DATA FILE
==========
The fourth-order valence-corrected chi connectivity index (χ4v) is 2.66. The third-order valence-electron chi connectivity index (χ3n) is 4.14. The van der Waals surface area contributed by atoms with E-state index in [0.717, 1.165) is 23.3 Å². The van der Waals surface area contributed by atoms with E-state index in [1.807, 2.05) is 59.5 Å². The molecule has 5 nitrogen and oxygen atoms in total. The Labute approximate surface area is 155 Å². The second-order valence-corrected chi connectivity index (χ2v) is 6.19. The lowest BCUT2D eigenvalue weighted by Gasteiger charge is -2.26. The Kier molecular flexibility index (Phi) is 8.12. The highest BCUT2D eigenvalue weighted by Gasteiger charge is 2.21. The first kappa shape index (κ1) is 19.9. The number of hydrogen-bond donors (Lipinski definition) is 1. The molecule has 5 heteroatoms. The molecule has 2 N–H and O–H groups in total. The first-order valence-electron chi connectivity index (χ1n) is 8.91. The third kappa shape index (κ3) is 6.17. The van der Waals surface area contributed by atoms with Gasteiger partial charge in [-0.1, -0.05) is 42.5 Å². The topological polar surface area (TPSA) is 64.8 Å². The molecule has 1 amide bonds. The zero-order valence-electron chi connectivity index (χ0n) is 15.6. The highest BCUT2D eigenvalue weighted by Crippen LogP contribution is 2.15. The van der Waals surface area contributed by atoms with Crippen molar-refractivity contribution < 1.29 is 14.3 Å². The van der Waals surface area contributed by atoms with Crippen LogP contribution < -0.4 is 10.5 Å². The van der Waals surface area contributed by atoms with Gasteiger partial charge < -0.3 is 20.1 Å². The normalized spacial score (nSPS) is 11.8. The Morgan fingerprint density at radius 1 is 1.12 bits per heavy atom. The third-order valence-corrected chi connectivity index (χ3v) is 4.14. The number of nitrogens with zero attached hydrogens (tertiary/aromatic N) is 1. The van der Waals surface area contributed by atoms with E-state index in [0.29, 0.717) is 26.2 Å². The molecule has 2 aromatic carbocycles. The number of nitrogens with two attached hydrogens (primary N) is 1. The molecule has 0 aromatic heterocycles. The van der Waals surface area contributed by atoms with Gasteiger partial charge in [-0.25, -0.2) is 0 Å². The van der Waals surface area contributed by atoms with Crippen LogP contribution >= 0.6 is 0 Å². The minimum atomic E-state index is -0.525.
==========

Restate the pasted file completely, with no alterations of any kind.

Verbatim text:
The fourth-order valence-corrected chi connectivity index (χ4v) is 2.66. The third-order valence-electron chi connectivity index (χ3n) is 4.14. The van der Waals surface area contributed by atoms with E-state index in [0.717, 1.165) is 23.3 Å². The van der Waals surface area contributed by atoms with E-state index in [1.807, 2.05) is 59.5 Å². The molecule has 5 nitrogen and oxygen atoms in total. The Labute approximate surface area is 155 Å². The second-order valence-corrected chi connectivity index (χ2v) is 6.19. The lowest BCUT2D eigenvalue weighted by Gasteiger charge is -2.26. The Kier molecular flexibility index (Phi) is 8.12. The highest BCUT2D eigenvalue weighted by Gasteiger charge is 2.21. The first kappa shape index (κ1) is 19.9. The number of hydrogen-bond donors (Lipinski definition) is 1. The molecule has 5 heteroatoms. The molecule has 2 N–H and O–H groups in total. The first-order valence-electron chi connectivity index (χ1n) is 8.91. The third kappa shape index (κ3) is 6.17. The van der Waals surface area contributed by atoms with Gasteiger partial charge in [-0.1, -0.05) is 42.5 Å². The topological polar surface area (TPSA) is 64.8 Å². The molecule has 1 amide bonds. The zero-order valence-electron chi connectivity index (χ0n) is 15.6. The highest BCUT2D eigenvalue weighted by Crippen LogP contribution is 2.15. The van der Waals surface area contributed by atoms with Crippen molar-refractivity contribution < 1.29 is 14.3 Å². The van der Waals surface area contributed by atoms with Crippen LogP contribution < -0.4 is 10.5 Å². The van der Waals surface area contributed by atoms with Gasteiger partial charge < -0.3 is 20.1 Å². The normalized spacial score (nSPS) is 11.8. The Morgan fingerprint density at radius 1 is 1.12 bits per heavy atom. The third-order valence-corrected chi connectivity index (χ3v) is 4.14. The number of nitrogens with zero attached hydrogens (tertiary/aromatic N) is 1. The van der Waals surface area contributed by atoms with E-state index in [0.29, 0.717) is 26.2 Å². The molecule has 2 aromatic carbocycles. The number of nitrogens with two attached hydrogens (primary N) is 1. The molecule has 0 aromatic heterocycles. The van der Waals surface area contributed by atoms with Gasteiger partial charge in [-0.25, -0.2) is 0 Å². The van der Waals surface area contributed by atoms with Crippen LogP contribution >= 0.6 is 0 Å². The minimum atomic E-state index is -0.525.